P.S. Which way did Larry Craig vote on the bailout bill?

  6. Scooter, with all due respect, that is naive.

    1. Securitization of good mortgages would never have posed a problem. It was securitization of bad mortgages forced down banks throats by the liberal bills we cite. And had Barney Frank and the Democrats approved 2003 legislation to oversee Freddie Mac and Fannie Mae, none of this disaster would ever have happened.

    2. What specific deregulation allowed securitization? Do you have any clue of what you speak?

    You can play again if you like, but you better have a better argument than that.

  7. Deregulation is not what the article is about. It is about regulations endorsed by Barney Frank and the Democrats that resulted in the problem. It is also the defeat of regulations in 2003 by Barney Frank and the Democrats to regulate Fanny Mae and Freddie Mac.

    There is no deregulation that led to the problem, it was regulation, specifically Democratic legislation.

    It is good to see a Democrat that is informed enough to realize it had nothing to do with Bush and that acknowledges Barney Frank was the primary cause. We appreciate your contribution.

  8. Hi Roger…

    The article wasn’t a dream. We are certain. ๐Ÿ™‚

    The regulations we are speaking of are regulations on Wall Street, not drugs, foods, mileage, etc.

    Those would be a completely different topic and have nothing at all to do with this crisis. The primary regulations that caused this problem are still in place and they force weaker standards on lenders, which is the entire crux of the sub prime mortgage mess.

    Whether Federal organizations failed or not is also, for the most part, with the exception of the SEC, irrelevant. McCain DOES hold the SEC responsible for failing to enforce regulations and poor oversight. That could have contributed to the problem, but the SEC is not Wall Street and the failure of the SEC is not due to any reduction in regulations for businesses as a whole.

    Our argument is right on the money and your response mostly unrelated. Had we not instituted programs that forced banks to take on bad loans, there would be no bad loans. Sub prime is a direct result of the bills we cite, and Barney Frank and the Democrats are to blame for today’s problems for forcing them down the financial systems throats and because they resisted oversight and regulation of Fannie Mae and Freddie Mac in 2003 that would have addressed this issue five years ago, and much more cheaply.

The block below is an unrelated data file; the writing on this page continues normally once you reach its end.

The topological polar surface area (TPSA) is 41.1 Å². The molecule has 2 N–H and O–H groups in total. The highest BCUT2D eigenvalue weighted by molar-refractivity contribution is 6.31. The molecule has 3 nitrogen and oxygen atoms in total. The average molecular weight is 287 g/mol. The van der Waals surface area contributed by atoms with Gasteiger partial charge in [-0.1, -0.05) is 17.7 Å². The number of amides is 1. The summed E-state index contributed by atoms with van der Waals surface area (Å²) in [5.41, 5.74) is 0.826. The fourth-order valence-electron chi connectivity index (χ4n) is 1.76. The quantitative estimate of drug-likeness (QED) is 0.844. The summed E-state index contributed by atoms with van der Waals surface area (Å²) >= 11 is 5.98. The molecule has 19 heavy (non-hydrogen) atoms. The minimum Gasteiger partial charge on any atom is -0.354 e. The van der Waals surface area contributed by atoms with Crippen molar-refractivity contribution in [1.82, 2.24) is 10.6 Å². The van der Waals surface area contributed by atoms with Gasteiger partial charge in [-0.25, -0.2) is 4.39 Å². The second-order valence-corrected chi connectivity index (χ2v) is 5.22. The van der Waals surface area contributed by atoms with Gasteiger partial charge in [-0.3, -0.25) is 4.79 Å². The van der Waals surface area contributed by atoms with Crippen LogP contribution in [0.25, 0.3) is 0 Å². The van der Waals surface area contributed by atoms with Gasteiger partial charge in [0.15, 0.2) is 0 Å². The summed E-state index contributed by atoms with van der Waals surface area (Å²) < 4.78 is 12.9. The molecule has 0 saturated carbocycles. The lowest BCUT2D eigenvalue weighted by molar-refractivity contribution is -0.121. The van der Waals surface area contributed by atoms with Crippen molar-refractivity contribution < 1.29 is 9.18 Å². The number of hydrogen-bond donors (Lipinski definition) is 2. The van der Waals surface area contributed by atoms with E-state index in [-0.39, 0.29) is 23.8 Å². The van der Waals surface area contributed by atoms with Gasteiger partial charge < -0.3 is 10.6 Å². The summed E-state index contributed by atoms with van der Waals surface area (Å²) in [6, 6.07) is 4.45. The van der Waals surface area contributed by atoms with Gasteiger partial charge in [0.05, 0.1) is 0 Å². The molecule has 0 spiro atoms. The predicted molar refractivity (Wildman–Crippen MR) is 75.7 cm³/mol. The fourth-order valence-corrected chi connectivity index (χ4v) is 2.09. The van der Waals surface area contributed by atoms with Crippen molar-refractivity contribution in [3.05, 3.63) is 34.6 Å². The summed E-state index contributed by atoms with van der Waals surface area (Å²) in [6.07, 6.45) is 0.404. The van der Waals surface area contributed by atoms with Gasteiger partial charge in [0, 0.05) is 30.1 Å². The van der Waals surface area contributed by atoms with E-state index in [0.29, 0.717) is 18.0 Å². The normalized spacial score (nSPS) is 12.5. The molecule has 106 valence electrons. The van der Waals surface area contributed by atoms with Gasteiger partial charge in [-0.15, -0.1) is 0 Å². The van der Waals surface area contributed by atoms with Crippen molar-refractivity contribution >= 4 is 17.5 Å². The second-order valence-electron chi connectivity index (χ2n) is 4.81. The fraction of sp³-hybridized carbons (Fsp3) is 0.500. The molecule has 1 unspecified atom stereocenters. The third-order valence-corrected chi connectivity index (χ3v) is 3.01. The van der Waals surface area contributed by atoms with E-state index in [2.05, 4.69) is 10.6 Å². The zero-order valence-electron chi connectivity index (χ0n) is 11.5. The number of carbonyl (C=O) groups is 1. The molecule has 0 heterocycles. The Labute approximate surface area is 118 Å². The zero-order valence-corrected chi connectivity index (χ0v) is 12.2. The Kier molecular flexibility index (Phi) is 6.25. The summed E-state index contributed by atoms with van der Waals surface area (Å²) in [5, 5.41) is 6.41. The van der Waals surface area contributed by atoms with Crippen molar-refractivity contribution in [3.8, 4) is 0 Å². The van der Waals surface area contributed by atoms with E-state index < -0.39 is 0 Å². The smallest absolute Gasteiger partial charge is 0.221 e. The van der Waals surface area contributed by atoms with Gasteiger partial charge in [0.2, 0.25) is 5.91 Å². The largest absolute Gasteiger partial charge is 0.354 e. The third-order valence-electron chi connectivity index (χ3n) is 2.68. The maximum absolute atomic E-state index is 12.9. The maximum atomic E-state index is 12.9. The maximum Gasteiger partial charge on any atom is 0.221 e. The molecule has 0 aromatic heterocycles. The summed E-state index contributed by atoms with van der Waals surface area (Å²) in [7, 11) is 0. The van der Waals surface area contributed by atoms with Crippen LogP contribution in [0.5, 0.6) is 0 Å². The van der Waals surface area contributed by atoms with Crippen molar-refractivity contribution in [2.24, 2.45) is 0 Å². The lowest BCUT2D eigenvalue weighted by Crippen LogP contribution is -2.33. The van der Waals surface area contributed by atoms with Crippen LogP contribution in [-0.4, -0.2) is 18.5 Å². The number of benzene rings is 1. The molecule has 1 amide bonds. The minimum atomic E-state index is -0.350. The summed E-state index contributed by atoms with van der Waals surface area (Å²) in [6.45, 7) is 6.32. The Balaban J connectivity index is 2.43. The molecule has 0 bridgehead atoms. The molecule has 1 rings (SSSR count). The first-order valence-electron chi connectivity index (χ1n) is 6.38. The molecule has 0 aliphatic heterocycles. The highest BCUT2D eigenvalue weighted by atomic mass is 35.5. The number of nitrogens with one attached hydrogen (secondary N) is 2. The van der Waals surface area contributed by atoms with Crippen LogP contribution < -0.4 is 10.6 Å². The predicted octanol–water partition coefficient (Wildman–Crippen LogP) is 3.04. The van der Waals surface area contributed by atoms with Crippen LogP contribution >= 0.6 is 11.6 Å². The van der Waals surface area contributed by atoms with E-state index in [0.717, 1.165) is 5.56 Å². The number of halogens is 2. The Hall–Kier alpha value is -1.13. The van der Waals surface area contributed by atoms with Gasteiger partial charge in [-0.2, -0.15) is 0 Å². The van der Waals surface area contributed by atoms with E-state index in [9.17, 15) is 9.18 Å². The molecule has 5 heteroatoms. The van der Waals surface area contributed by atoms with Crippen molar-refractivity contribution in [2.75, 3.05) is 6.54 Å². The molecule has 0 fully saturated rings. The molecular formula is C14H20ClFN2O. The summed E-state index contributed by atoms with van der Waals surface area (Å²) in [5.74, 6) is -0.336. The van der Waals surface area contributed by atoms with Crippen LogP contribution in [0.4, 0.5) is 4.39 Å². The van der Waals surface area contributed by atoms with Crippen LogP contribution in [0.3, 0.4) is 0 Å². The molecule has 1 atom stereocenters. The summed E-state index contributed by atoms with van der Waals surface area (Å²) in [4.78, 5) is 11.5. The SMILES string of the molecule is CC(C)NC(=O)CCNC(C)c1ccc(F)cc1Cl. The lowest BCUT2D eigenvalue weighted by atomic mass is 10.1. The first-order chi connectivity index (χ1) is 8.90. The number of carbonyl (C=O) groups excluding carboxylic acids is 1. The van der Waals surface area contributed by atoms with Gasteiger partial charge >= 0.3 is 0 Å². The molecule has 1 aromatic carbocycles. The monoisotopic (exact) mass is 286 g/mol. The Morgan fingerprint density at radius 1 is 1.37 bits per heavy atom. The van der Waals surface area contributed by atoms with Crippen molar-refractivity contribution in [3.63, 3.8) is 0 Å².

But Frank wanted those sub prime mortgages. He loves those things.

    Barney Frank cost us 700 Million bucks. That’s our story, and nothing you have said changes it.

    Now, if you go do some research and come back with an article. We would be glad to publish it.

  9. Yes, the problems we are dealing wit today do date back decades but you are dreaming if you think regulations today are more stringent then they were 30 years. They aren’t. Republican presidents haven’t had the political clout to eliminate federal laws and so what they have done is (1) defund them to the extent that they represent failed agencies (FEMA is a perfect example of a failed agency and the same can be said for FDA, SEC, EPA, and many others). And when it was political dangerous to defund agencies Republican presidents placed industries hacks in keep agencies rolls. Two instances will suffice to demonstrate how this works: Enforcement of OSHA regulation was given over to the paragon of worker safety Antonin Scalia’s son (he’s the one who represented industry against USHA regulations addressed repetitive motion industries) and Corporation f or Public Broadcasting was given to a man who didn’t believe in public broadcasting (CPB isn’t regulatory but what happened their illustrates a pattern of behavior).

    For all practical purposes, America has no regulatory structure (or Attorney General supports) today because Republicans in many cases with Democratic complicity have gutted key agencies and then replaced career professionals in key positions with industry cronies and campaign supporters. Your argument is disingenuous if not out right prevarication.

  10. Great and long response. This is an article unto itself. We would be happy to publish it as such if you would like, given a bit of work on your side.

    Our article is based on factual reports from the New York Times and the Boston Globe, both liberal outlets that clearly place the blame at Frank’s feet.

    Many of your regulatory references have absolutely nothing to do with the current crisis, so, if you want to debate that, we would more than welcome an article from you and give it the same gravity as any of ours so long as it is accurate and does not get accusatory or abusive about alternate opinions.

    Feel free to check our web site under our political section for the link explaining how to submit an article if you are interested.

  11. Repeal of the Glass-Steagall Act. This action, in 1999, was one of two major cases when a cornerstone of New Deal regulation was explicitly repealed. (The other was the repeal of the Public Utility Holding Company Act, and if your utility rates are sky-high, you can thank Congress for that, too.) Glass-Steagall provided that if you wanted to speculate as an investment bank, good luck to you. But commercial banks were part of the banking system. They created credit. They were regulated, supervised, usually enjoyed FDIC insurance, and had access to advances from the Fed in emergencies. So commercial banks and investment banks were two different creatures that should stay out of each other’s knitting.